tion . . . enables an insurance company that has made a payment to its insured to substitute itself for the insured and to proceed against the responsible third party.” Fireman’s Fund Ins. Co. v. TD Banknorth Ins. Agency, Inc., 309 Conn. 449, 455, 72 A.3d 36 (2013). Equitable subrogation ordinarily “is not a matter of contract; it does not arise from any contractual relationship between the parties, but takes place as a matter of equity, with or without an agreement to that effect. . . . The object of [legal or equitable] subrogation is the prevention of injustice. It is designed to promote and to accomplish justice, and is the mode which equity adopts to compel the ultimate payment of a debt by one who, in justice, equity, and good conscience, should pay it. . . . As now applied, the doctrine of [legal or] equitable subrogation is broad enough to include every instance in which one person, not acting as a mere volunteer or intruder, pays a debt for which another is primarily liable, and which in equity and good conscience should have been discharged by the latter.” (Internal quotation marks omitted.) Wasko v. Manella, 269 Conn. 527, 532-33, 849 A.2d 777 (2004).
Even though these principles have led us to describe subrogation as “a highly favored doctrine . . . [that] courts should be inclined to extend rather than restrict”; (citations omitted) Westchester Fire Ins. Co. v. Allstate Ins. Co., 236 Conn. 362, 372, 672 A.2d 939 (1996); we have applied the doctrine in a more limited manner in the context of actions brought by a landlord’s insurer against a tenant. In DiLullo v. Joseph, supra, 259 Conn. 850-51, we addressed whether a commercial landlord’s insurer could pursue a subrogation action against a tenant for property damage when the lease was silent on whether the landlord or tenant bore responsibility for obtaining insurance for the property or paying for property damage caused by the tenant. The tenant in DiLullo leased space in a building pursuant to a written lease and, following the expiration of the term of the lease, on a month-to-month basis. Id., 849. As we explained, “[t]here was no agreement between the parties, either in the lease or otherwise, that the [tenant] would insure the premises for fire or other casualty . . . .”3 Id.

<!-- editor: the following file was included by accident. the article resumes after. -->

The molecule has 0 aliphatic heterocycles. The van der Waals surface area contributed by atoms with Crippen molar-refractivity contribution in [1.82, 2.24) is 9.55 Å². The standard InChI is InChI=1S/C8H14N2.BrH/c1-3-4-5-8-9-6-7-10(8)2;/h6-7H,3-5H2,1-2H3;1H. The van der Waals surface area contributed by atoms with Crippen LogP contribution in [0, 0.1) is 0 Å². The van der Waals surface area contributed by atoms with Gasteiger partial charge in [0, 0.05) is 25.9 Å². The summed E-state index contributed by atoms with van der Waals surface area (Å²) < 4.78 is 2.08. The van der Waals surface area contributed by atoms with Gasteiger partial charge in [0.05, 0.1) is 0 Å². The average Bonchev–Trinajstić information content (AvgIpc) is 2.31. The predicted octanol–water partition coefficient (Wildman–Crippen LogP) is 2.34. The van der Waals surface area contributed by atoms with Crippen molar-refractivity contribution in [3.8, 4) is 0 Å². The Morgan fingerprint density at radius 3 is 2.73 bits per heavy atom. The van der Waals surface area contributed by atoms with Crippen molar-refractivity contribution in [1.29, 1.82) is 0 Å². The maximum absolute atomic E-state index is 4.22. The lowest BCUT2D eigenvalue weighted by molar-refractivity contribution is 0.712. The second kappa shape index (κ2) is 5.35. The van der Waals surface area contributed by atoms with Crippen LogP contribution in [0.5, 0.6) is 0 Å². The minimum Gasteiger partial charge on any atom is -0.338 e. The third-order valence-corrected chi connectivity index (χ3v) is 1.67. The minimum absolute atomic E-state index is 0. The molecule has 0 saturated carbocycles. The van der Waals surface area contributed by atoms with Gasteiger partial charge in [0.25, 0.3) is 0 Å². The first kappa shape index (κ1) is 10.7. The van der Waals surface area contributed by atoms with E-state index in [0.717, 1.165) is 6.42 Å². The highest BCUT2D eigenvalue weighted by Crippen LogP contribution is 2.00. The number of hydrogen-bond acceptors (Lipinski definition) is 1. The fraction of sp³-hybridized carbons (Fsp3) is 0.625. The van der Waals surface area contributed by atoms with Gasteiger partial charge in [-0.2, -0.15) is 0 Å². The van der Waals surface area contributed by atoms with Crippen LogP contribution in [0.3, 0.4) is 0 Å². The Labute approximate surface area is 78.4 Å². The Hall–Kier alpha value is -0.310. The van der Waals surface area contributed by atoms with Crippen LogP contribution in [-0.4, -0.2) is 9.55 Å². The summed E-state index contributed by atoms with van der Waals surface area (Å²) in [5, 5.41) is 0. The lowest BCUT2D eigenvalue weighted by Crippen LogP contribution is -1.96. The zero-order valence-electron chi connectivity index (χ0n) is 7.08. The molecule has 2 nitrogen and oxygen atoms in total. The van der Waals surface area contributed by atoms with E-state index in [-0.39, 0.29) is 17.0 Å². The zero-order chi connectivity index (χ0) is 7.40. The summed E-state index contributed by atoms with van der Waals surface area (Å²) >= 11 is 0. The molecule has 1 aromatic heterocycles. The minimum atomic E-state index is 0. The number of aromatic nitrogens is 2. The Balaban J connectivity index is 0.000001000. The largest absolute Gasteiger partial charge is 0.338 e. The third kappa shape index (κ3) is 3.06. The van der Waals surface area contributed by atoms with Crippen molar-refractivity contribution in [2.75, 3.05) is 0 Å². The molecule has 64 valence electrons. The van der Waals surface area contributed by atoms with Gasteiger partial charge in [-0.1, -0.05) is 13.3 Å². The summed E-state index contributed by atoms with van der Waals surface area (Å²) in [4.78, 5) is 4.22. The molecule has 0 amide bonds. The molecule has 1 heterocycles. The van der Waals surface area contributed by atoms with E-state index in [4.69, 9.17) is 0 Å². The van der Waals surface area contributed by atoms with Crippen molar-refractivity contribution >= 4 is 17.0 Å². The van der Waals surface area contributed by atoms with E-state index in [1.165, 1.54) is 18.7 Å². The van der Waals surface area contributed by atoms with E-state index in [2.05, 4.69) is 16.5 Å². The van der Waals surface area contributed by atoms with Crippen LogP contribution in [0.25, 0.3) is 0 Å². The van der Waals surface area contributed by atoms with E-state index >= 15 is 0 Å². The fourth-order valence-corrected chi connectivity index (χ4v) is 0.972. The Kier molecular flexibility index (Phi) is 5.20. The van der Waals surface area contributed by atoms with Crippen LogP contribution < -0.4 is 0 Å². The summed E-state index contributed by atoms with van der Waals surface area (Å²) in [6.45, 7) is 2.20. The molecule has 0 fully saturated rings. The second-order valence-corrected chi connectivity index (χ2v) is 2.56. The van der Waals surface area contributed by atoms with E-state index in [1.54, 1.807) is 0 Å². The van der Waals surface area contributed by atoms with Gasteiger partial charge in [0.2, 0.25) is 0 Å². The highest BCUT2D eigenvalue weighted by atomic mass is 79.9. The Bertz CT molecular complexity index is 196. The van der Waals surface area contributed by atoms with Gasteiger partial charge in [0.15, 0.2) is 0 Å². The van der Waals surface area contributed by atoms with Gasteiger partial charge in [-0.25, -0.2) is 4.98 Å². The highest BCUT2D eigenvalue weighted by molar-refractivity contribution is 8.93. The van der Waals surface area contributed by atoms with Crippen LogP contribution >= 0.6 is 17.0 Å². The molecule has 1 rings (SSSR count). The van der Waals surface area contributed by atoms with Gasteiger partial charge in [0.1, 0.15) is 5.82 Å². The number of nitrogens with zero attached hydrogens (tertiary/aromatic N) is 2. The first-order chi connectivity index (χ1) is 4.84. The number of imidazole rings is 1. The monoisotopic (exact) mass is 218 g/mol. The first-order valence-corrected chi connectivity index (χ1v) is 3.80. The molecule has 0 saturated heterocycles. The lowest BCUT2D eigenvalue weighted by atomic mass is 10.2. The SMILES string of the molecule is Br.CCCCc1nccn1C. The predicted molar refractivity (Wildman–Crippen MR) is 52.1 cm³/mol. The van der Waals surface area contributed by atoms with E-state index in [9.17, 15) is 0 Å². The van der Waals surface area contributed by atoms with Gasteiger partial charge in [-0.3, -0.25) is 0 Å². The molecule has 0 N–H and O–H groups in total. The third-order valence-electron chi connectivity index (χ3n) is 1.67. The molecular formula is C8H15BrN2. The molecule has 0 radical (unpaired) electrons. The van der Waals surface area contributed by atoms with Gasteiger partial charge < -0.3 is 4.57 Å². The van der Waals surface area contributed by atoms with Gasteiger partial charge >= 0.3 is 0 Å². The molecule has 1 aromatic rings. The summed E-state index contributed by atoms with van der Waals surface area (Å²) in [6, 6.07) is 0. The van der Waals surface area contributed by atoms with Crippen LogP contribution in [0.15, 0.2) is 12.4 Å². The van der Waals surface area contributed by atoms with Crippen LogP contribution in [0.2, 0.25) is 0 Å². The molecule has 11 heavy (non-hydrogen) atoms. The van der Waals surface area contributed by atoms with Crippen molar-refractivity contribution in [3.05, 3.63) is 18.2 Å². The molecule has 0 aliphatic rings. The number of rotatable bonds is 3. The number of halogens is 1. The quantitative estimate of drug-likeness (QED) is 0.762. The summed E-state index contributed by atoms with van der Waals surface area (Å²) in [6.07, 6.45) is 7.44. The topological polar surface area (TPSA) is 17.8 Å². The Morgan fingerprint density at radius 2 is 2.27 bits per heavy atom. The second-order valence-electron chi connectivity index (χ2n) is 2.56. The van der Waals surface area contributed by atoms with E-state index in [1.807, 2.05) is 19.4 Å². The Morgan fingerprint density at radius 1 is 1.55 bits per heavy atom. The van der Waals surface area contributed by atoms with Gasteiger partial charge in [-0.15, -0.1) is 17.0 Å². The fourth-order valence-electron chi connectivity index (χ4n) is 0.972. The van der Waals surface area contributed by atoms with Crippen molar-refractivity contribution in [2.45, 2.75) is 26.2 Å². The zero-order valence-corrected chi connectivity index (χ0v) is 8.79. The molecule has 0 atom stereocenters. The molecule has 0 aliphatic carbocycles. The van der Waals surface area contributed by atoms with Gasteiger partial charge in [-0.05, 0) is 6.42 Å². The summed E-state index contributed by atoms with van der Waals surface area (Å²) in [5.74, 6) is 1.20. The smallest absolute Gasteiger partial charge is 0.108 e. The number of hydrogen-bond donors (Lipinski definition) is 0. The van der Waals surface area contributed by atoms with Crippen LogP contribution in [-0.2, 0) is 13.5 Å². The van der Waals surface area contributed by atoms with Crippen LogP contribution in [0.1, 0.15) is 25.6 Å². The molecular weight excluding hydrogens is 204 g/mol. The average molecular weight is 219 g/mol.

We concluded in DiLullo that, “as a default rule, no such right of subrogation exists” in the absence of a “specific agreement” to the contrary. Id., 851. This court, however, did not expressly spell out what the “specific agreement” must consist of to overcome application of the default rule, and this ambiguity has led to the dispute in the present case. Id., 853-54. Nevertheless, a review of DiLullo, and Middlesex Mutual Assurance Co. v. Vaszil, 279 Conn. 28, 900 A.2d 513 (2006), a subsequent case applying DiLullo, indicates that we were primarily concerned with ensuring that the parties’ agreement put the tenant on notice that he would be responsible for any damages caused by his negligence
and that he needed to purchase insurance to cover this liability.
First, this court in DiLullo framed the question presented in that appeal on the basis of whether the parties’ lease allocated responsibility for damage and insurance coverage—not whether the lease authorized subrogation specifically. See DiLullo v. Joseph, supra, 259 Conn. 851. We set out to resolve whether the law should favor equitable subrogation in what the opinion referred to as “the typical default situation”—when a lease is silent about whether the landlord or the tenant should bear the risk of damage from a tenant’s negligence and when the lease is silent about who should insure against that risk. Id. This court explained, “we recognize that tenants and landlords are always free to allocate their risks and coverages by specific agreements, in their leases or otherwise. The question posed . . . however, is what the appropriate default rule of law should be where, as here, the parties have not made such an agreement.”4 Id., 851. The focus of this court’s inquiry indicates that leases that expressly allocate responsibility for damage and insurance coverage would fall outside of the “typical default situation” that we considered in DiLullo and, thus, would satisfy the “specific agreement” requirement. Id.
Second, a specific agreement between a landlord and tenant allocating the risk of damage and insurance coverage responsibilities resolves the two concerns that led this court in DiLullo to adopt the presumption against subrogation. We adopted the default rule principally for two reasons: “ [o]ur strong public policy against economic waste, and  the likely lack of expectations regarding a tenant’s obligation to subrogate his landlord’s insurer” for any damage the tenant might cause to the leased property or to other properties in a multiunit building. Id., 851.